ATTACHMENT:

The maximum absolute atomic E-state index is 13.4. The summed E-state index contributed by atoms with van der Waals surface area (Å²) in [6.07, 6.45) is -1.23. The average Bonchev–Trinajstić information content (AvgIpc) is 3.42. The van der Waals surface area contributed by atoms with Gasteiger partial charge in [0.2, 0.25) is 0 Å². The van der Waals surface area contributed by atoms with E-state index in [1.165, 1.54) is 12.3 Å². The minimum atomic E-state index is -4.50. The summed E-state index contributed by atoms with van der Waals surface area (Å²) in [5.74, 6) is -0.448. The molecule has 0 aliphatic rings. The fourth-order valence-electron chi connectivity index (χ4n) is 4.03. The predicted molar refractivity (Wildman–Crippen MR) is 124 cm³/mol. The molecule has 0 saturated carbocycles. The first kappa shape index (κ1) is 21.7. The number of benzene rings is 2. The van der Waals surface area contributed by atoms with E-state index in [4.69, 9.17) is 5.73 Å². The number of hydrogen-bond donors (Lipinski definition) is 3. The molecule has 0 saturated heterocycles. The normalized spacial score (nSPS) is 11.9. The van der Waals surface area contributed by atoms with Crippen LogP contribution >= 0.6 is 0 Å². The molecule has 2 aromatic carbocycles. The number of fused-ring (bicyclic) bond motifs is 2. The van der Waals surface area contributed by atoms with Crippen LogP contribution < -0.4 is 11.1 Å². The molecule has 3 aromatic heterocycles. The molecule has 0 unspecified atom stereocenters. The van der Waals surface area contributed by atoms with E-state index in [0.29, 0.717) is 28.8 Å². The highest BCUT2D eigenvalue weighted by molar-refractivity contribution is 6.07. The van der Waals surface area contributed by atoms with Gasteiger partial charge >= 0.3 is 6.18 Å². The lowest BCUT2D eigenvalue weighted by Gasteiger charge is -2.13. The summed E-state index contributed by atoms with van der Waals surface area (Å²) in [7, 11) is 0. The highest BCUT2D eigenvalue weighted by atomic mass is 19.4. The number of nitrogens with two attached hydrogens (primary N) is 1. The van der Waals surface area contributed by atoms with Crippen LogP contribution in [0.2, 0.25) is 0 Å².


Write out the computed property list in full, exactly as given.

The maximum absolute atomic E-state index is 13.4. The summed E-state index contributed by atoms with van der Waals surface area (Å²) in [6.07, 6.45) is -1.23. The average Bonchev–Trinajstić information content (AvgIpc) is 3.42. The van der Waals surface area contributed by atoms with Gasteiger partial charge in [0.2, 0.25) is 0 Å². The van der Waals surface area contributed by atoms with E-state index in [1.165, 1.54) is 12.3 Å². The minimum atomic E-state index is -4.50. The summed E-state index contributed by atoms with van der Waals surface area (Å²) in [5.74, 6) is -0.448. The molecule has 0 aliphatic rings. The fourth-order valence-electron chi connectivity index (χ4n) is 4.03. The predicted molar refractivity (Wildman–Crippen MR) is 124 cm³/mol. The molecule has 0 saturated carbocycles. The first kappa shape index (κ1) is 21.7. The number of benzene rings is 2. The van der Waals surface area contributed by atoms with E-state index in [4.69, 9.17) is 5.73 Å². The number of hydrogen-bond donors (Lipinski definition) is 3. The molecule has 0 saturated heterocycles. The normalized spacial score (nSPS) is 11.9. The van der Waals surface area contributed by atoms with Crippen LogP contribution >= 0.6 is 0 Å². The molecule has 2 aromatic carbocycles. The number of fused-ring (bicyclic) bond motifs is 2. The van der Waals surface area contributed by atoms with Crippen LogP contribution < -0.4 is 11.1 Å². The molecule has 3 aromatic heterocycles. The molecule has 0 unspecified atom stereocenters. The van der Waals surface area contributed by atoms with E-state index in [0.29, 0.717) is 28.8 Å². The highest BCUT2D eigenvalue weighted by molar-refractivity contribution is 6.07. The van der Waals surface area contributed by atoms with Gasteiger partial charge >= 0.3 is 6.18 Å². The lowest BCUT2D eigenvalue weighted by Gasteiger charge is -2.13. The summed E-state index contributed by atoms with van der Waals surface area (Å²) in [7, 11) is 0. The highest BCUT2D eigenvalue weighted by atomic mass is 19.4. The number of nitrogens with two attached hydrogens (primary N) is 1. The van der Waals surface area contributed by atoms with Crippen LogP contribution in [0.2, 0.25) is 0 Å².